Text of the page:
It had been a long few weeks - I’d spent most of them living out of a suitcase, staying in a succession of mid-budget business hotels, and then (after all that) moving flat. It was all happening. I still haven’t quite finished unpacking.

Sitting in a busy pub just outside of Euston station two hours before the start of tonight’s gig, my colleagues and I asked each other about our plans for the weekend. There were contented smiles all round as we confirmed that each of us planned to do essentially nothing.

But, before then, I had a date with Roddy Woomble and his band. Idlewild have, for all of the last decade, one of my go-to bands for those times when music needed to be more than entertainment - those rare occasions when it is just not nice, but essential. I suspect the same was true for at least half of tonight’s audience, who bounced and sang along to almost every one of Woomble’s endearingly oblique lyrics. For me, this was to be one last release of energy before I spent a weekend lazing leisurely.

Idlewild have never been a hugely popular band. At the start of the decade, they enjoyeded music-press acclaim, late night Radio One airplay, a major label deal and one top-ten hit. Since, they have changed labels twice, recorded folk side-projects, had children and (gradually) scaled down the size of venues they play. A portion of their audience, unfortunately, deserted them when they started recording their quirky songs with acoustic guitars and pianos, instead of squalling feedback.

And yet, a sold out Electric Ballroom (not quite a Koko or a Roundhouse, but still a larger than average hall) shows that Idlewild’s music has endured better than their contemporaries, most of whom (Three Colours Red? Hundred Reasons? Symposium? Silver Sun?) are now largely forgotten.

In possession, unexpectedly, of a spare ticket, I invited a friend from my home town to join myself and two Londoners at late notice. By way of preparation, he listened to ‘Post Electric Blues’ for the first time in a few months and found to his surprise, that he knew all of its twelve songs inside out. Idlewild albums have a habit of doing that - they seem unremarkable, but (unlike so many albums that sound startling at first) continue to sound fresh after repeated listens, and after many months and years.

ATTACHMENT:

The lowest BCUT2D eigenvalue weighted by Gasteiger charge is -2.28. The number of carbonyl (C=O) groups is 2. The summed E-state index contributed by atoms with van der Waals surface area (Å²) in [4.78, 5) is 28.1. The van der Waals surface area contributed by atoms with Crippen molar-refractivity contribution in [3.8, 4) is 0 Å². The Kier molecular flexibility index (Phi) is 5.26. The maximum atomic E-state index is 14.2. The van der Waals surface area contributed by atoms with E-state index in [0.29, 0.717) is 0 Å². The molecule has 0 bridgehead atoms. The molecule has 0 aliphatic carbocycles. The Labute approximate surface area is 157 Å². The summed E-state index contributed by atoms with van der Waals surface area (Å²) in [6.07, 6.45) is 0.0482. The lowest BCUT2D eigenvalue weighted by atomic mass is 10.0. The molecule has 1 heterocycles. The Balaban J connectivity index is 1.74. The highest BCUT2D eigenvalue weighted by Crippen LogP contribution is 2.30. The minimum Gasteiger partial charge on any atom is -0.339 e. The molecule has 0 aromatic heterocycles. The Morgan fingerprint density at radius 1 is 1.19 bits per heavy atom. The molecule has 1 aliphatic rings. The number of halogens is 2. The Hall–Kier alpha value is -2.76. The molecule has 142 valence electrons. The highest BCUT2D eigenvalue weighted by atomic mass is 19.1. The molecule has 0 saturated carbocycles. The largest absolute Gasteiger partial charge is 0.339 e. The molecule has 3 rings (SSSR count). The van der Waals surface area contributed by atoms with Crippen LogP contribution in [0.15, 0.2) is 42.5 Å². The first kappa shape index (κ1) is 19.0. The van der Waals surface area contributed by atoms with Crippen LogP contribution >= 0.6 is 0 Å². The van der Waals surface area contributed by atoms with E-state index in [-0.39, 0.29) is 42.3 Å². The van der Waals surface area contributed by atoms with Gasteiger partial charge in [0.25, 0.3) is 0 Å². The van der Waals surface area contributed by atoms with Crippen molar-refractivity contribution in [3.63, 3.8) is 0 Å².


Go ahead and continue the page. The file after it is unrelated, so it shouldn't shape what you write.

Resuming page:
Even by their standards, ‘Post Electric Blues’ is a good-un. In an interview with this website earlier in the year, Woomble had confirmed that the band’s later albums as a major label-act had been subject to lengthy planning, scrutiny and revision. This record, by contrast, sounds unhurried, and that is actually because they wrote and recorded it very quickly - Roddy composed his lyrics at the kitchen table of a residential studio in Wales while the rest of the band committed their parts to tape. Consequently, the band merge their varied inclinations towards punk, stadium rock, indie and folk without any disparity, and emerge with twelve of their most naturally tuneful efforts.

Tonight, ’Readers and Writers’ and ‘City Hall’ sound entirely at ease with the earlier material in their set. Even with new songs to show off, Idlewild seem to have come to terms with the fact that nostalgia is now part of their appeal. Earlier this year, they played a series of shows where they ran through their back catalogue in order.

Consequently, they can now dip into their songbook and shine light on half-forgotten gems. ‘Paint Nothing’ - fleshed out considerably compared to the scratchy version found on their debut album and ‘Quiet Crown’ - a surprisingly poignant love-letter to Scotland, written by a young man who had left Scotland to tour the world with his punk band, now sung by a father who sings folk ballads and writes newspaper columns; both are stand-outs tonight and evidence of the rich depth of their songbook.

Perhaps this is why Roddy seems slightly more comfortable on stage than he did on the band’s last tour,earlier this year. Then, having recently completed a sit-down folk tour as part of Drever-McCusker-Woomble, he ducked out of singing the parts of older songs that required him to scream instead of sing. Tonight, however, he seemed more than happy to shred his vocal chords as Idlewild tore through fan-favourite ‘Idea Track’.

And, despite all this, tonight isn’t really about Idlewild at all. Yes, they are the ones onstage, singing and playing the songs, and even climbing up the lighting rafters. But, the night really belonged to us - singing along to every word of songs we never quite realised we like this much.











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